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Home > Blog > Estate Planning (Wills, Trusts, Deeds, Business Succession) > How Do Digital Assets Figure in Your Florida Estate Plan?

How Do Digital Assets Figure in Your Florida Estate Plan?


Estate planning has changed over the years, especially because digital assets are now a part of most people’s lives. Digital assets are electronic records that you have an interest in or a right to. The term can refer to an underlying asset as well, provided it’s an electronic record of some type.

One of the challenges with digital assets is figuring out where they stand in your estate plan. What you list now in the way of digital assets could change entirely in 10, 20, or 30 years. This is why it’s important to retain a West Palm Beach estate planning attorney who understands digital assets.

What is a Digital Asset?

An example of an asset that you could be confused by is a bank account. Your online bank account would be digital, but the underlying asset is money, which is a physical asset. However, cryptocurrency would be a digital asset as there is no physical monetary account. Other digital assets can include reward points, digital books, blogs, digital photos, and any information that you have stored on a digital device or drive.

Who Has Access to Your Digital Assets After You Die?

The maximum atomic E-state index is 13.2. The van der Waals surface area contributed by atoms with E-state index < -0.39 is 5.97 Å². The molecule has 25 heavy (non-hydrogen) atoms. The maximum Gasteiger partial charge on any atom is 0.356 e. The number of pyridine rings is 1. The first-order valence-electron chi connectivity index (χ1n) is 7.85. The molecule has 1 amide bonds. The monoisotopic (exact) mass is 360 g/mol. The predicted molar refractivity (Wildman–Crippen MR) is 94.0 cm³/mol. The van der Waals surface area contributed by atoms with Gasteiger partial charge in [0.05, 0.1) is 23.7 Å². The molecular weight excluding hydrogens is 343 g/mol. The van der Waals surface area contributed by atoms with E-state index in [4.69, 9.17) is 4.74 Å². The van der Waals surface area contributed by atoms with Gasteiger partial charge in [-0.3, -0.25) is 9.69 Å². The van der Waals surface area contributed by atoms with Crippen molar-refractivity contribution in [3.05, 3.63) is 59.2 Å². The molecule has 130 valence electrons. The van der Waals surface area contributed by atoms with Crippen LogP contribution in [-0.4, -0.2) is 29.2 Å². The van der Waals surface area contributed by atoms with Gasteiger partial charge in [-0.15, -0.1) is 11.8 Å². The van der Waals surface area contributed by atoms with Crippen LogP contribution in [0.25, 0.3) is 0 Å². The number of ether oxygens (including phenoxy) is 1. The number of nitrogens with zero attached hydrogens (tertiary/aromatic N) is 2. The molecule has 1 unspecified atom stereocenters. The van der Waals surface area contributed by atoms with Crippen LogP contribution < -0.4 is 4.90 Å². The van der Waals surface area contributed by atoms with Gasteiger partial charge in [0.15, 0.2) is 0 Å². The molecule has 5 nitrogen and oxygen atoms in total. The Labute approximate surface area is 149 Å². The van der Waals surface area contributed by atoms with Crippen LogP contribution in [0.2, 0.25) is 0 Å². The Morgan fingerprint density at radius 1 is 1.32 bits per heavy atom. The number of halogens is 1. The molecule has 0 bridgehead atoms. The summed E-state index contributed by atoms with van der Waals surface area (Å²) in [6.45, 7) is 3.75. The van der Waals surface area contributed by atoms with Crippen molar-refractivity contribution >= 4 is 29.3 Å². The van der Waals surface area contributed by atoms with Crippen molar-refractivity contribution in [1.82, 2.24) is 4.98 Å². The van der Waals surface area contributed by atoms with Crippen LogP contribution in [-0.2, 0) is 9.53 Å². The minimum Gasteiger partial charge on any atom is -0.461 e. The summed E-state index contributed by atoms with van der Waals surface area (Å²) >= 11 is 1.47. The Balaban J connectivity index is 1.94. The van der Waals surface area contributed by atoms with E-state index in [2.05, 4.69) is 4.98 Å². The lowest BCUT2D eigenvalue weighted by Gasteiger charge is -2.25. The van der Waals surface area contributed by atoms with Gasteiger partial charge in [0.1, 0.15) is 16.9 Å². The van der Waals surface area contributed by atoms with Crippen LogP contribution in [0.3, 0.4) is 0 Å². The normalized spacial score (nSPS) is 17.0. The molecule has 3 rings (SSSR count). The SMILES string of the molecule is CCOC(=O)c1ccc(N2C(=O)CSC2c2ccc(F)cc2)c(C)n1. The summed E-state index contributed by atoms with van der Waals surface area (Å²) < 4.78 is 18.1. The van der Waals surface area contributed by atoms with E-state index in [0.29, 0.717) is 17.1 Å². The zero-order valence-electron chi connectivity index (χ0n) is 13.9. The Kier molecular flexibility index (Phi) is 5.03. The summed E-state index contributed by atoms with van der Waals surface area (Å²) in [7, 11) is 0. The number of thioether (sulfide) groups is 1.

In general, only a designated person or fiduciary has the right to legally access your digital assets after you die. The court will often appoint someone as the estate representative provided there is no executor named in your will.

If there is a person named as a fiduciary in an estate plan, but no mention of digital assets, then there needs to be a court order to give the person access. If you want someone to have access to all of your digital assets, then you need to ensure that your estate plan addresses it. If they are given access, they will need to present some documentation to the custodian first. Required information can include:

  • Written request for disclosure;
  • Death certificate (certified copy);
  • An order authorizing the person, court order, certified copy of letters of administration, etc.; and
  • Copy of the decedent’s trust, will, power of attorney, or whatever record there is that shows the person’s consent to have electronic communications disclosed.

Why Your Estate Plan Should Include Digital Assets

Digital assets are just that, they are assets. Failure to include them in your estate plan could mean financial concerns for your family and a possible loss of memories. Without properly protecting your assets, your family could suffer financial losses trying to get them back. For some people, digital assets may not have much financial value, but they are more sentimental in nature. For others, their digital asset portfolio could be worth a significant amount, especially if they made their living online through a website or blog.

You should make a list of your digital assets along with the corresponding passwords, account names, and usernames. Some online platforms have options for naming a legacy. Facebook is a good example as there is an option to designate someone as your custodian.

Contact a Florida Estate Planning Attorney

Don’t leave digital assets out of your Florida estate plan. If you need assistance with digital assets or any other part of your estate plan, contact the Law Offices of Larry E. Bray, P.A. today to schedule an initial consultation.


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